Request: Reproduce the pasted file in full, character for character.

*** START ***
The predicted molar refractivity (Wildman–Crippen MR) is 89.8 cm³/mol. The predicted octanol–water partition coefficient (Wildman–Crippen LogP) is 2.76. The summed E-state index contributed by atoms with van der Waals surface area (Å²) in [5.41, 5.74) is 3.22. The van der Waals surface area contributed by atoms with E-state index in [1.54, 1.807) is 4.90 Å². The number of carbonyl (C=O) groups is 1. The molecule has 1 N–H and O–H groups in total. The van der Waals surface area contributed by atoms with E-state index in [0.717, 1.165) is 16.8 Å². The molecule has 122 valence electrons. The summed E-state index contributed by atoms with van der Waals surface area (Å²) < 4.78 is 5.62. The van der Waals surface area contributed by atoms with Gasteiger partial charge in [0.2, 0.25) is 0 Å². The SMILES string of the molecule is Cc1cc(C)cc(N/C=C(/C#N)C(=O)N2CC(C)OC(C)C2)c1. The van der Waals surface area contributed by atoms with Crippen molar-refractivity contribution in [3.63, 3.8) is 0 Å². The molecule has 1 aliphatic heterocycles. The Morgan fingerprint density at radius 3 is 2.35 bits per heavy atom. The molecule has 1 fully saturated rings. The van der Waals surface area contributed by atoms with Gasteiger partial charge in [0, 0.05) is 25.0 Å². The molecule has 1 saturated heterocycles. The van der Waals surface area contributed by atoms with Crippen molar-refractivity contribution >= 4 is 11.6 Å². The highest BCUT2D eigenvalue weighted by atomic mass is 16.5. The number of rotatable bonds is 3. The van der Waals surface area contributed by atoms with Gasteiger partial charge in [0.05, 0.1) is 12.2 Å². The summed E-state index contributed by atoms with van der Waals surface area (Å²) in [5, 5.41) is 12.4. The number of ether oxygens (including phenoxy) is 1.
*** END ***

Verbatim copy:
The predicted molar refractivity (Wildman–Crippen MR) is 89.8 cm³/mol. The predicted octanol–water partition coefficient (Wildman–Crippen LogP) is 2.76. The summed E-state index contributed by atoms with van der Waals surface area (Å²) in [5.41, 5.74) is 3.22. The van der Waals surface area contributed by atoms with E-state index in [1.54, 1.807) is 4.90 Å². The number of carbonyl (C=O) groups is 1. The molecule has 1 N–H and O–H groups in total. The van der Waals surface area contributed by atoms with E-state index in [0.717, 1.165) is 16.8 Å². The molecule has 122 valence electrons. The summed E-state index contributed by atoms with van der Waals surface area (Å²) < 4.78 is 5.62. The van der Waals surface area contributed by atoms with Gasteiger partial charge in [0.2, 0.25) is 0 Å². The SMILES string of the molecule is Cc1cc(C)cc(N/C=C(/C#N)C(=O)N2CC(C)OC(C)C2)c1. The van der Waals surface area contributed by atoms with Crippen molar-refractivity contribution in [3.63, 3.8) is 0 Å². The molecule has 1 aliphatic heterocycles. The Morgan fingerprint density at radius 3 is 2.35 bits per heavy atom. The molecule has 1 fully saturated rings. The van der Waals surface area contributed by atoms with Gasteiger partial charge in [0, 0.05) is 25.0 Å². The molecule has 1 saturated heterocycles. The van der Waals surface area contributed by atoms with Crippen molar-refractivity contribution >= 4 is 11.6 Å². The highest BCUT2D eigenvalue weighted by atomic mass is 16.5. The number of rotatable bonds is 3. The van der Waals surface area contributed by atoms with Gasteiger partial charge in [0.05, 0.1) is 12.2 Å². The summed E-state index contributed by atoms with van der Waals surface area (Å²) in [5, 5.41) is 12.4. The number of ether oxygens (including phenoxy) is 1.